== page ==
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by William Branson

Last year during the summer of 2018, I took part in a four-week long dig over July and August, excavating on historic Huguenot St. in New Paltz, New York. The site where we dug was about 45 minutes away from my home, so every morning, Monday to Friday, I would leave my house around 5:45am and not return until nearly 3pm. This summer, I have been participating in a similar four-week long program over July in Akko, Israel, where the digging begins at a similar hour and ends just past mid-day as well.

Other than the time slots though, not much has been the same. While I certainly expected the two experiences to vary significantly, the differences in both feel and actual work differed almost completely and this caught me off-guard. While the proper techniques of the archaeological work varied of course, the most visceral difference between the two field schools I have felt has been in the experience of my senses, namely in taste and smell.

When I think back to the work I did last summer, one of the foremost things that comes to mind is the smell of the cool, fresh, and damp soil. I bought gloves for the dig, but hardly found myself using them. The dirt itself became a protective and hydrating layer over my hands. It became less of a nuisance and more of a comfort somehow. It was damp in such a pleasant way that few things achieve – and it is the smell of that dirt that stands out most in my memory of that time.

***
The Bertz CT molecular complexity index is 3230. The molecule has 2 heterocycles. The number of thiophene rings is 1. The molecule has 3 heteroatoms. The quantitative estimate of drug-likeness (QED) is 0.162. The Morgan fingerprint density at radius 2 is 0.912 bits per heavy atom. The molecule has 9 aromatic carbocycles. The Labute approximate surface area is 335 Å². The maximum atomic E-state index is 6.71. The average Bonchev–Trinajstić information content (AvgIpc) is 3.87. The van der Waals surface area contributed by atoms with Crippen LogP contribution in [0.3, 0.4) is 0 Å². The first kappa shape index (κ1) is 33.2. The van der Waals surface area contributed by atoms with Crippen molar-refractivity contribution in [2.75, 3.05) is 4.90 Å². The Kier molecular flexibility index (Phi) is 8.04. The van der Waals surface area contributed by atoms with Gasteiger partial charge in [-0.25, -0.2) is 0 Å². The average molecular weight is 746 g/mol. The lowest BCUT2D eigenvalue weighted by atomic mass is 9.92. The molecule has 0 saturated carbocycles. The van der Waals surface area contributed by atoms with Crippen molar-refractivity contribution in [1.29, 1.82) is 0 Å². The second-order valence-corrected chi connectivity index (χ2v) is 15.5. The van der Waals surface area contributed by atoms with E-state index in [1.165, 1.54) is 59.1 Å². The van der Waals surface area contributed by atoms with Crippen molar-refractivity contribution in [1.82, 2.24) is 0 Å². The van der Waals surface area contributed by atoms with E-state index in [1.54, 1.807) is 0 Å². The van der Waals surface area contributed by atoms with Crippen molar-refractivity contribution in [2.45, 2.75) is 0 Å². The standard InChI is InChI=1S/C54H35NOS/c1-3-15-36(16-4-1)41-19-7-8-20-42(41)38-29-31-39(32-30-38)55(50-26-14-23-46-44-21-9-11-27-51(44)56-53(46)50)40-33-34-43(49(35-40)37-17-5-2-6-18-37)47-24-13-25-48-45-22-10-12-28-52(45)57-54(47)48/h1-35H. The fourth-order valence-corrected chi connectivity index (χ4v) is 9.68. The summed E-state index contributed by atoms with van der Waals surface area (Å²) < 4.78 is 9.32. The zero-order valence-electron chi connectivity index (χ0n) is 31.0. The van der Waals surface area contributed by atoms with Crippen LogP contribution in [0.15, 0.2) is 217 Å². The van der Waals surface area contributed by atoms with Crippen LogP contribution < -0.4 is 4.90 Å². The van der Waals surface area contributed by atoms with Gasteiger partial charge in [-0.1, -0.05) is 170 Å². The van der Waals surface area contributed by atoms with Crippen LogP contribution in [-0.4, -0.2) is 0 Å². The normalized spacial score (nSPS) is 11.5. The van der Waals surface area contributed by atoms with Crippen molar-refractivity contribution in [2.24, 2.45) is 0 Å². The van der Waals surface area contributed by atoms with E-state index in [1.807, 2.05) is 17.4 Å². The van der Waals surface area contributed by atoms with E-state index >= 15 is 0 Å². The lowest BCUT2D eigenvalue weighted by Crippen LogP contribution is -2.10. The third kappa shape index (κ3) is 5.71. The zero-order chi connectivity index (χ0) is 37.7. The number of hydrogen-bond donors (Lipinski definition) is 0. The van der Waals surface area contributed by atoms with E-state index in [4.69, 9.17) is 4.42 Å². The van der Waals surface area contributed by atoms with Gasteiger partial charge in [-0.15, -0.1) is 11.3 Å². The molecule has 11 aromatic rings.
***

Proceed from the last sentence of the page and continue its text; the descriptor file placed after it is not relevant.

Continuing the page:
Conversely, for Akko, I find the taste of the dust is the easiest thing to recall, and expect this to be true for the future as well. At the sift, in the square, anywhere on site, the dust and sand blow everywhere. Upwind, downwind, with my head turned away, the dust always found its way into my mouth and across my face. As most people reading this will know, getting a face full of sand is about as unpleasant as it sounds. Given we excavate in one of the driest and hottest places on earth, during one of the driest and hottest times of the year, this should have been completely expected by me of course, but sometimes you just can’t prepare for everything.

That being said though, this was an experience I would never want to give back (face fulls of sand included). While the dust may be one of the first things that comes to mind in the future when I recall the dig here at Akko, the second, third, fourth, fifth and so on things I recall will be about all the great people I met and the times shared across the city, dining hall, pottery cage, lecture room, beaches, restaurants, field trips, and up on the Tell itself with all the dust. So while the smell of dirt will remain a comforting memory, the taste of dust will always be bittersweet.

 

 

 

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William Branson
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The Taste of Dust & Smell of Dirt: Participating in Two Archaeological Field Schools 5500 Miles Apart